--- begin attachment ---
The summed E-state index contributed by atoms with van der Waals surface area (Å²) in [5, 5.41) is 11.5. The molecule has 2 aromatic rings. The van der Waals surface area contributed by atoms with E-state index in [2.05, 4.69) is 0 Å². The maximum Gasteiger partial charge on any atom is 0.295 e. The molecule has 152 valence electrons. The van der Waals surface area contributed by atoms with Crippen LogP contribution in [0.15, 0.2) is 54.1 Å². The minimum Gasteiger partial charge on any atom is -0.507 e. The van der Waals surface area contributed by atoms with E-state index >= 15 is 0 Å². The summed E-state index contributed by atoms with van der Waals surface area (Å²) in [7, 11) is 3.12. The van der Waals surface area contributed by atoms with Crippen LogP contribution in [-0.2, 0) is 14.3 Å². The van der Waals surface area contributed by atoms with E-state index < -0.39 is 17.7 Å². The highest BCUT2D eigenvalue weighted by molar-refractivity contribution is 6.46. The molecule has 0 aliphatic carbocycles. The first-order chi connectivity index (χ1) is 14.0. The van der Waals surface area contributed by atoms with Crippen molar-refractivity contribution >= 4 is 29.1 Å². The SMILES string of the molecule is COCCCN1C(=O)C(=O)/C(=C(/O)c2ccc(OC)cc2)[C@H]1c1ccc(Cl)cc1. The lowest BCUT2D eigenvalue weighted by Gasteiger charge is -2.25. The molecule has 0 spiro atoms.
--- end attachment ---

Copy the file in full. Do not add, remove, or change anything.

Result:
The summed E-state index contributed by atoms with van der Waals surface area (Å²) in [5, 5.41) is 11.5. The molecule has 2 aromatic rings. The van der Waals surface area contributed by atoms with E-state index in [2.05, 4.69) is 0 Å². The maximum Gasteiger partial charge on any atom is 0.295 e. The molecule has 152 valence electrons. The van der Waals surface area contributed by atoms with Crippen LogP contribution in [0.15, 0.2) is 54.1 Å². The minimum Gasteiger partial charge on any atom is -0.507 e. The van der Waals surface area contributed by atoms with E-state index >= 15 is 0 Å². The summed E-state index contributed by atoms with van der Waals surface area (Å²) in [7, 11) is 3.12. The van der Waals surface area contributed by atoms with Crippen LogP contribution in [-0.2, 0) is 14.3 Å². The van der Waals surface area contributed by atoms with E-state index < -0.39 is 17.7 Å². The highest BCUT2D eigenvalue weighted by molar-refractivity contribution is 6.46. The molecule has 0 aliphatic carbocycles. The first-order chi connectivity index (χ1) is 14.0. The van der Waals surface area contributed by atoms with Crippen molar-refractivity contribution >= 4 is 29.1 Å². The SMILES string of the molecule is COCCCN1C(=O)C(=O)/C(=C(/O)c2ccc(OC)cc2)[C@H]1c1ccc(Cl)cc1. The lowest BCUT2D eigenvalue weighted by Gasteiger charge is -2.25. The molecule has 0 spiro atoms.